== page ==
Thursday, June 22, 2017

Schools : Let your students give a try on visual music : Oskar Fischinger

Oskar Fischinger
Center for Visual Music

What a fantastic DoodleToday, Google celebrates the 117th birthday of the influential filmmaker and visual artist Oskar Fischinger who died in 1967. He was known for pairing abstract visuals with musiclong before computer graphics and music videos.

Oskar Fischinger’s 117th Birthday

"In the world of design, Fischinger is a towering figure, especially in the areas of motion graphics and animation," wrote Google's Leon Hong, the doodler designer.

"Oskar Fischinger is the father of Visual Music. “Decades before computer graphics, before music videos, even before Fantasia (the 1940 version), there were the abstract animated films of Oskar Fischinger (1900-1967), master of ‘absolute’ or nonobjective filmmaking who created who created music and jazz.” 
John Canemaker, New York Times
A master of motion and color, Fischinger spent months - sometimes years - planning and handcrafting his animations.
His films, most of which were made from the 1920s to 1940s, left Hong awed and puzzled - how could he make such magic without computers?

Oscar Fischinger
credits: Center for Visual Music

Some information:
Oscar Fischinger was born on the summer solstice in 1900 in Gelnhausen, Germany. 
He originally chose music as a career, studying violin and organ building (which attracted him because it combined precise knowledge of technical processes with mathematical harmonic theory) before 1914. 
Too young and unhealthy for war duty, he was trained in architectural drafting and tool design. 
Around 1920 in Frankfurt, he met Dr. Bernhard Diebold at a literary club. Seeing Fischinger's abstract scroll sketches, Diebold urged Oskar to take up abstract filmmaking. In April 1921, Fischinger was thrilled by the first performance of Walther Ruttmann's Lichtspiel Opus 1 (an abstract film with a live musical score) and vowed to devote himself to absolute cinema, which could best combine his skills in music and graphic art. He resigned his engineer's job and moved to Munich to become a full-time filmmaker.

Fischinger's Allegreto detail
Fischinger was a major figure in the development of filmic abstraction and ‘visual music’. 
Oskar Fischinger is the father of Visual Music. “Decades before computer graphics, before music videos, even before Fantasia (the 1940 version), there were the abstract animated films of Oskar Fischinger (1900-1967), master of ‘absolute’.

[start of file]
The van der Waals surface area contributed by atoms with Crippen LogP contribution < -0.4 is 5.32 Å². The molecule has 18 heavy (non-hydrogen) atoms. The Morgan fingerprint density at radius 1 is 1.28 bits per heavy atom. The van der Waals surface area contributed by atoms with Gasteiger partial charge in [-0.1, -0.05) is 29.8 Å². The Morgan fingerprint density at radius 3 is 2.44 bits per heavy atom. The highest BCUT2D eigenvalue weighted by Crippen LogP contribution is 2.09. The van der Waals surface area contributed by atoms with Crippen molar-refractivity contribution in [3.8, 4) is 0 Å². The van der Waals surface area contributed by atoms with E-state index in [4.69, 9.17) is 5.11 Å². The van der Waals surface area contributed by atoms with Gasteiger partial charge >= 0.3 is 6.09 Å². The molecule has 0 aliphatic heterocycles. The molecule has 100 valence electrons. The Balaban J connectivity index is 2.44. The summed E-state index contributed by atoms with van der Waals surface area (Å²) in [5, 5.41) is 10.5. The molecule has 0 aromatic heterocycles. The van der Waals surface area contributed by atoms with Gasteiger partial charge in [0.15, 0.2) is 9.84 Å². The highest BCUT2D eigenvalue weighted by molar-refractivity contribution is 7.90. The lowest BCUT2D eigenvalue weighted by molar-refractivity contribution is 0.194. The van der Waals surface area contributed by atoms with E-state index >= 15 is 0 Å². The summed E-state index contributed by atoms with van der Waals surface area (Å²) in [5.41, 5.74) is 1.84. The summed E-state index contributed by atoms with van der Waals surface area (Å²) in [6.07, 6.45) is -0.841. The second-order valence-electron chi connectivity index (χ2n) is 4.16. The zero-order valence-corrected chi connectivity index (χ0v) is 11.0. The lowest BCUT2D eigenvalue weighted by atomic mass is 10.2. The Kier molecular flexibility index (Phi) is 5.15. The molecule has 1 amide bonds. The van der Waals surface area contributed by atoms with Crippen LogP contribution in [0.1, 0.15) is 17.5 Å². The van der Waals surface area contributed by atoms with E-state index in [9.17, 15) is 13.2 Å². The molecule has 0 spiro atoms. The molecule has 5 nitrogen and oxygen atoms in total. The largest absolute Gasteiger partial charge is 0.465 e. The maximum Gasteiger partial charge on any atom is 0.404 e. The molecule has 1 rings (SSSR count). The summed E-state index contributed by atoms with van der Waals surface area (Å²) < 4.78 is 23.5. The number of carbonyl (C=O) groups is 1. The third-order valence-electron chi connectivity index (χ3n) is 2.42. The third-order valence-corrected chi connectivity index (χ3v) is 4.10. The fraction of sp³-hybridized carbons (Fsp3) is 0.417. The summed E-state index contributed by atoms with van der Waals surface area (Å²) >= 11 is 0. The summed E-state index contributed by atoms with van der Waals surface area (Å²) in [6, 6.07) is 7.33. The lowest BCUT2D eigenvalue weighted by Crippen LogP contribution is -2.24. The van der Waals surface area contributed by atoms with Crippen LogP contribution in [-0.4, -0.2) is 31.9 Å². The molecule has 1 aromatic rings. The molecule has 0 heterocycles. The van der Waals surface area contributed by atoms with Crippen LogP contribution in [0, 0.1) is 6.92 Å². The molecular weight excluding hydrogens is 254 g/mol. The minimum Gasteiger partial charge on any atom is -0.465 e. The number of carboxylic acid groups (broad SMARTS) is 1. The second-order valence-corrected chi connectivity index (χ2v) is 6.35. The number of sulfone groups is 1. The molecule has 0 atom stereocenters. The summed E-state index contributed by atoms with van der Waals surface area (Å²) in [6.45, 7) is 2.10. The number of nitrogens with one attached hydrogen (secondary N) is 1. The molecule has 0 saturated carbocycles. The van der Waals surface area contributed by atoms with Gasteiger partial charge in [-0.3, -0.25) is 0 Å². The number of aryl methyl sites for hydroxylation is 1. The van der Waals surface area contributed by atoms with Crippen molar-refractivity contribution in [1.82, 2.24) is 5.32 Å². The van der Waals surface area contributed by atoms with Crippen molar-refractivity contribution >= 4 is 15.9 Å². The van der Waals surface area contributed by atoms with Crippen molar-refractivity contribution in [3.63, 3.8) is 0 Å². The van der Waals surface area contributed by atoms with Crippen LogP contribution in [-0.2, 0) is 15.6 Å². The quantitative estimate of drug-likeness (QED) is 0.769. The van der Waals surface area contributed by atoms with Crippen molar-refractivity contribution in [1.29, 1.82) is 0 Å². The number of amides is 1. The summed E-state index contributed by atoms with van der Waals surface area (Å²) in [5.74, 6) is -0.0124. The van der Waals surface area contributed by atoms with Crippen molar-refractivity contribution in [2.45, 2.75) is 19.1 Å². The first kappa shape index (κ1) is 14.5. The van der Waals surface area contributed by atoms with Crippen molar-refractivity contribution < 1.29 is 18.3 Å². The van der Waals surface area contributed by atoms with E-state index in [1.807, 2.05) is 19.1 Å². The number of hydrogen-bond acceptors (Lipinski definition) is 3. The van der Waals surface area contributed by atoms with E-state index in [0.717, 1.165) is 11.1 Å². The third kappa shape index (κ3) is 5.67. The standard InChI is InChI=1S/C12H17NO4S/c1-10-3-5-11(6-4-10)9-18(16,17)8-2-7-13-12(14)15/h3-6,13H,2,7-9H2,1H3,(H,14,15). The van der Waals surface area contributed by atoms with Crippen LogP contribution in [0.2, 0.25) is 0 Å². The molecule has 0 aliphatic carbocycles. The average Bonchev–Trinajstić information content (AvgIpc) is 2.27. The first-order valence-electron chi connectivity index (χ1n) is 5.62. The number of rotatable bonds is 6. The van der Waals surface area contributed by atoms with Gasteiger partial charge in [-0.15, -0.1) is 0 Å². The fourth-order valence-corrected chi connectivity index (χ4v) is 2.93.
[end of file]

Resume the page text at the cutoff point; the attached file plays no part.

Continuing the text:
In 1926, the German filmmaker Oskar Fischinger pioneered one of the first immersive multimedia performances using abstract films, creating dynamic new possibilities for cinema as an art form.
Like László Moholy-Nagy, who presented Fischinger’s work at the Bauhaus, he developed a radical approach to abstraction working with light, space, time and movement. 
Using dazzling colour and experimental animation techniques including unique wax experiments, Fischinger strove to push aside narrative and reduce cinema to pure plane, scale, motion, rhythm and colour, in search of the absolute.

Although mostly known for his films, Fischinger was also a prolific painter, creating numerous works that capture the dramatic movement and feeling of his films within a single frame.
Unsatisfied with traditional media, he also invented a contraption, the Lumigraph, for generating fantastic chromatic displays with hand movements — a sort of optical painting in motion and a precursor to the interactive media and multi-touch games of today. 
He emigrated to Los Angeles in 1936, where he lived until his death in 1967.  Fischinger died in 1967 but to this day many of his works are in the Center for Visual Music in Los Angeles.
From his office at Paramount Pictures in Hollywood, Fischinger produced entrancing animations synched to popular and classical music, and he contributed fantastical sequences to Walt Disney's Fantasia and Pinocchio.

screenshot Google Doodle Oskar Fischinger's page


Google is celebrating Oskar Fischinger with an interactive Doodle that lets us create our own audio-visual masterpieces in the abstract animator's distinctive style. Here a original digital resource to include into school curriculum.

Before inviting your students to explore the Doodle, introduce  Fischinger by the video below:

Now, ask your students to click on Google Doodle that leads to a page where they can visually compose music by selecting dots on an 11x16 grid. 
Each dot represents a note, and they can select between four different  musical instruments. 
The composition is played on loop. What an experience! They will love to do that. Composing their own music playing an instrument or another. Their choice and free inspiration.

screenshot Google Doodle Oskar Fischinger's page

After some random clicking, they will be able to put together something that will sound interesting. I'm sure! Students are creative, you will see.
If you want your students to be interested in music and Fischinger visual music, ask them to give a try. You will hear plenty of new graphic compositions during your lesson.
An immersive experience in experimental visual music that teachers should not waste as a good motivation to let students learn about music.
Don't forget to include into your lessons today and tomorrow. It's a awesome digital resource to include into school education.
Google Doodle team wanted you and students make our own visual music composition in honor of filmmaker and abstract animatorOskar Fischinger.

"Music is not limited to the world of sound. There exists a music of the visual world,"
Oskar Fischinger


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